Alternative agricultural and land use practices for enhanced carbon sequestration
Alternative agricultural and land use practices can reduce carbon emissions from soil and enhance carbon sequestration. Such practices include:
- Addition of organic amendments to the soil (compost)
- Implementing reduced or no-tillage methods
- Proper fertilizer management
- Planting cover crops
- Implementing crop rotation, grazing management etc.
The addition of organic amendments, such as compost and manure is one of the practices with the highest potential to increase carbon sequestration. Most of the organic matter in these organic amendments is already decomposed and, therefore, a large portion of the carbon added is stored in the soil. Some models suggest that 9-14% of carbon added with compost will still remain in soil after 100 years.
Increasing the carbon content of the soil has additional benefits: It improves soil structure, water holding capacity and nutrient retention, increases the biological activity in the soil. In addition, it can alleviate the negative effect of pollutants.
In addition, compost can supply some of the nitrogen demands of the crop and well as some of the phosphorus, potassium, and micronutrients. Substituting some of the fertilizers with compost can help in reducing greenhouse gas emissions resulting from fertilizer manufacturing process. The total global footprint of fertilizers is approximately 0.6 Gt CO2eq / year. Improving the use efficiency of fertilizers by 25% can decrease global carbon emissions by 150 Mt annually. As part of the effort to mitigating climate change, the European Commission has set a target of 25% agricultural land under organic farming by 2030. One of the ways to achieve that is by adopting AI-based platforms, such as yieldsApp, that use artificial intelligence to improve soil health.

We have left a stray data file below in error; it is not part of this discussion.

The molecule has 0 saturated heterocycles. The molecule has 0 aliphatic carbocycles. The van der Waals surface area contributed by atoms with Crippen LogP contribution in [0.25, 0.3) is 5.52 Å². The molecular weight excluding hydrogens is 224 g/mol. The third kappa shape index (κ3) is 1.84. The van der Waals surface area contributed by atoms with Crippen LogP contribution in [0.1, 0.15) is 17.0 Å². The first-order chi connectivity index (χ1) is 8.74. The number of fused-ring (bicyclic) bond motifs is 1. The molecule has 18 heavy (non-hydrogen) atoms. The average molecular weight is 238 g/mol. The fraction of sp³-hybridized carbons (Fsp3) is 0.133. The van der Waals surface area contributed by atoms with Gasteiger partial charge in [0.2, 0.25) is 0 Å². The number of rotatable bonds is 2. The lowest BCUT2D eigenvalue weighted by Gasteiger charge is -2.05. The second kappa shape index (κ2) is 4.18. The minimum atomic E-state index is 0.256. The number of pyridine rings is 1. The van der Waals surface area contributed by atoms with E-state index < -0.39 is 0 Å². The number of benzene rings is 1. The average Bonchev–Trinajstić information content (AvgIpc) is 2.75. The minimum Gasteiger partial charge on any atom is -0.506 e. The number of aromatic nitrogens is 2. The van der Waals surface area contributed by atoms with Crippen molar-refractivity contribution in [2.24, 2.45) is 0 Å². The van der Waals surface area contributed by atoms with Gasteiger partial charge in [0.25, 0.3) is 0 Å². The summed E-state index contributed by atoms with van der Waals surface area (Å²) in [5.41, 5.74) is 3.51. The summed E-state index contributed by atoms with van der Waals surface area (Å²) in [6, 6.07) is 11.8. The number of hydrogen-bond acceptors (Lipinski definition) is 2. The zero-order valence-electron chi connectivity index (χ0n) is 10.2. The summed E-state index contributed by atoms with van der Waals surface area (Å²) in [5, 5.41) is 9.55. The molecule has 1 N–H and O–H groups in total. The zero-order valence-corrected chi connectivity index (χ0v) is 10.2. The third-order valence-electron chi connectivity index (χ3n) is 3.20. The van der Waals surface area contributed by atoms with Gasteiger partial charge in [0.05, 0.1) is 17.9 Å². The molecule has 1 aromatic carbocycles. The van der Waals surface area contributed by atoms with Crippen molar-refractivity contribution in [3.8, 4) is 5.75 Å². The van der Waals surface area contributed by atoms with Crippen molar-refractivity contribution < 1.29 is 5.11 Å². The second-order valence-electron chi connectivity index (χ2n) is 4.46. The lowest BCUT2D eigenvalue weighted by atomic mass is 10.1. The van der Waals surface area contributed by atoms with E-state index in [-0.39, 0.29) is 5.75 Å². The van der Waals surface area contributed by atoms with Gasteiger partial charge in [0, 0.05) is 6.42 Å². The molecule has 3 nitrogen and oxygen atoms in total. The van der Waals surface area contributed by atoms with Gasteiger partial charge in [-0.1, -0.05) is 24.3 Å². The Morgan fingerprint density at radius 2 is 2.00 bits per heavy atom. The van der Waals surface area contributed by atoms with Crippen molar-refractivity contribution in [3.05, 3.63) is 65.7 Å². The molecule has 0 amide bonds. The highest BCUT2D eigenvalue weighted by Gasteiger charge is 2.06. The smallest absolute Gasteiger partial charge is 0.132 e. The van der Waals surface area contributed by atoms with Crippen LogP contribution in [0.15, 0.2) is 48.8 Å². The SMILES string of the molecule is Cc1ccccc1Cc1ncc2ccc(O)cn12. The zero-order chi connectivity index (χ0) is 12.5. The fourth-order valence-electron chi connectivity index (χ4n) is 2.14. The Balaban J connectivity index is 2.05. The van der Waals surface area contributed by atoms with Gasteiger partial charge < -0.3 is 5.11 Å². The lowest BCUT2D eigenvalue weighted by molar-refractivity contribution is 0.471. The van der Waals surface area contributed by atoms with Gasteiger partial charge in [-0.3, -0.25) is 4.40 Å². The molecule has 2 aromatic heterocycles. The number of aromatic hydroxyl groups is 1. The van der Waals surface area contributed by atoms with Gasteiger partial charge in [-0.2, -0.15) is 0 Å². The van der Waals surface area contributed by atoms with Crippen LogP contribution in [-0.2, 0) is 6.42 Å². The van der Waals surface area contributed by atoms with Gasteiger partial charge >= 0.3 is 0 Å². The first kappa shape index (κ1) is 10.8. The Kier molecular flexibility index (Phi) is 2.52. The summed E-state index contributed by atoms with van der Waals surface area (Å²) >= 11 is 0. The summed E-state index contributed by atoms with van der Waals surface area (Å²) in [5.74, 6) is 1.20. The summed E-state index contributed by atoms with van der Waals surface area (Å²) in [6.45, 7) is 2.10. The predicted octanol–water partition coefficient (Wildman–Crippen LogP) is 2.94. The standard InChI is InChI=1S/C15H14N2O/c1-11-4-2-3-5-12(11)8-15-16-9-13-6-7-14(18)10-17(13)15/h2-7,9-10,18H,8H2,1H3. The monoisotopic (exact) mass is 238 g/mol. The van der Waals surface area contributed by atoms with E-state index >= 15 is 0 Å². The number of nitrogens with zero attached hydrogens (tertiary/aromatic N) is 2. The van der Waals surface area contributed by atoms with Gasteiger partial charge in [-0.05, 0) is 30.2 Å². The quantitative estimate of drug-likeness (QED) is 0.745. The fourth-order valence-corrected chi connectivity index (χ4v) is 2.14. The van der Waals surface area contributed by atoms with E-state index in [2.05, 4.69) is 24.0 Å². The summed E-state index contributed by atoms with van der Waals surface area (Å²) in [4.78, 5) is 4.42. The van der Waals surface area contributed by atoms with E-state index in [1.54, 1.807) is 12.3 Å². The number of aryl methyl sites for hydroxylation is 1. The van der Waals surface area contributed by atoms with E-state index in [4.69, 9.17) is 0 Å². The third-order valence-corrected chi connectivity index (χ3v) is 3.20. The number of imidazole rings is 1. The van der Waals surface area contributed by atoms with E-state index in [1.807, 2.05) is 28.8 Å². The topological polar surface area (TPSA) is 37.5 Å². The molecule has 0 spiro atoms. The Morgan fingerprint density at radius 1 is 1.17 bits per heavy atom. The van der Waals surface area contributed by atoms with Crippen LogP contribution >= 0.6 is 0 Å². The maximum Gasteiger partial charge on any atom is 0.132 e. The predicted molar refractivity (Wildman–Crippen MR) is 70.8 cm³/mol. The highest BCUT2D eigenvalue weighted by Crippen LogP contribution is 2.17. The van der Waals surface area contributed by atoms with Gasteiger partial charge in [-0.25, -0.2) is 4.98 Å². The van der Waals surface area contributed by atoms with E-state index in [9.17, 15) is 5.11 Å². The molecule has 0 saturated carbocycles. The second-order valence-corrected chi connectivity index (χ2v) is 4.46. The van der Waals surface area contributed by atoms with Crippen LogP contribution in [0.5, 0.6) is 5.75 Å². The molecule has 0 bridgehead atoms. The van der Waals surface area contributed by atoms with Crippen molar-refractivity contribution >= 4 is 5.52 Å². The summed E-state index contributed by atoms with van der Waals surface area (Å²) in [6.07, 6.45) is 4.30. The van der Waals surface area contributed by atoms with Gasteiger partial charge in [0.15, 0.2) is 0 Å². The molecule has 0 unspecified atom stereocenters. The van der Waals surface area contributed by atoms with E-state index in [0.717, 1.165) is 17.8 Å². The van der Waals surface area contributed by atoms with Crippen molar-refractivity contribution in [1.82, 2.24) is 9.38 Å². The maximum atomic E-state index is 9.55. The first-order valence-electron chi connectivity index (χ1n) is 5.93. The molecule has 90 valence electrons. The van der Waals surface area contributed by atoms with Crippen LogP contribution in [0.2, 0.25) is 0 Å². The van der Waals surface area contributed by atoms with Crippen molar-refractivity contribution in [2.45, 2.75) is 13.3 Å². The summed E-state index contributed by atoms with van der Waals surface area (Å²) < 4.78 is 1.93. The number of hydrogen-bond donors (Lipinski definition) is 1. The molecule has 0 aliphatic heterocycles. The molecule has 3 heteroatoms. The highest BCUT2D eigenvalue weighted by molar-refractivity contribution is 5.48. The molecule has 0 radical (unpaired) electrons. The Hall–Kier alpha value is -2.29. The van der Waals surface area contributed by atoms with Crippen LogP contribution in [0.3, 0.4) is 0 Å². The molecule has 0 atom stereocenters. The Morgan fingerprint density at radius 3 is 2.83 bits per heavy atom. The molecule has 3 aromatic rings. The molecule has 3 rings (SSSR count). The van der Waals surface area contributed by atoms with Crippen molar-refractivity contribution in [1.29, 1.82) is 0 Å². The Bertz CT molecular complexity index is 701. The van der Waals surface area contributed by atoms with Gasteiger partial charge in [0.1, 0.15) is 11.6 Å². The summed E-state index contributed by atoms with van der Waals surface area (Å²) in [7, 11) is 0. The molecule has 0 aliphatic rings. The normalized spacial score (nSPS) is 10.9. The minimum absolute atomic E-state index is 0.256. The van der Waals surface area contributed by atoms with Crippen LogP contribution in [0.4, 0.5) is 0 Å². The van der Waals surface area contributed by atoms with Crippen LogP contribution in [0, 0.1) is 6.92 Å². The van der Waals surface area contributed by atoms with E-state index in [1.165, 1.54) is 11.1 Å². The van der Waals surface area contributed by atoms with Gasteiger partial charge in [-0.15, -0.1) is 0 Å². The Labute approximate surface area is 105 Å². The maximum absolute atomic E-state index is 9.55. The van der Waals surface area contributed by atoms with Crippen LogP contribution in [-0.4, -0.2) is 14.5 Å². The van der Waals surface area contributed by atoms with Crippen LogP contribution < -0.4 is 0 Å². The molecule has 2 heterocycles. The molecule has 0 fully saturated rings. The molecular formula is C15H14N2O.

Reduced tillage – Tillage breaks up soil aggregates, releasing CO2 into the atmosphere and making the soil susceptible to erosion. Therefore, reduced tillage can decrease carbon losses from soil.
Cover crops are usually planted after the harvest and before planting the next crop. Like any other plant, they pull in CO2 from the atmosphere, and their residue contributes to soil carbon. However, decomposition of fresh organic matter by bacteria releases CO2 to the atmosphere. Therefore, it is uncertain how long the carbon remains in the soil. Environmental conditions and other agricultural practices will determine how long it will remain in the soil. Such conditions include, for example, good soil aggregation, that can help protecting the added carbon from bacteria and cold climate conditions that slow down microbial activity.
Proper fertilizer management – Applying fertilizers according to the crop’s needs and soil test results can avoid losses of nutrients or excess fertilization and enhance the growth of the crop. This can: 1. reduce carbon emissions due to the fertilizer manufacturing process. 2. Increase carbon sequestration, as a result of enhanced photosynthesis.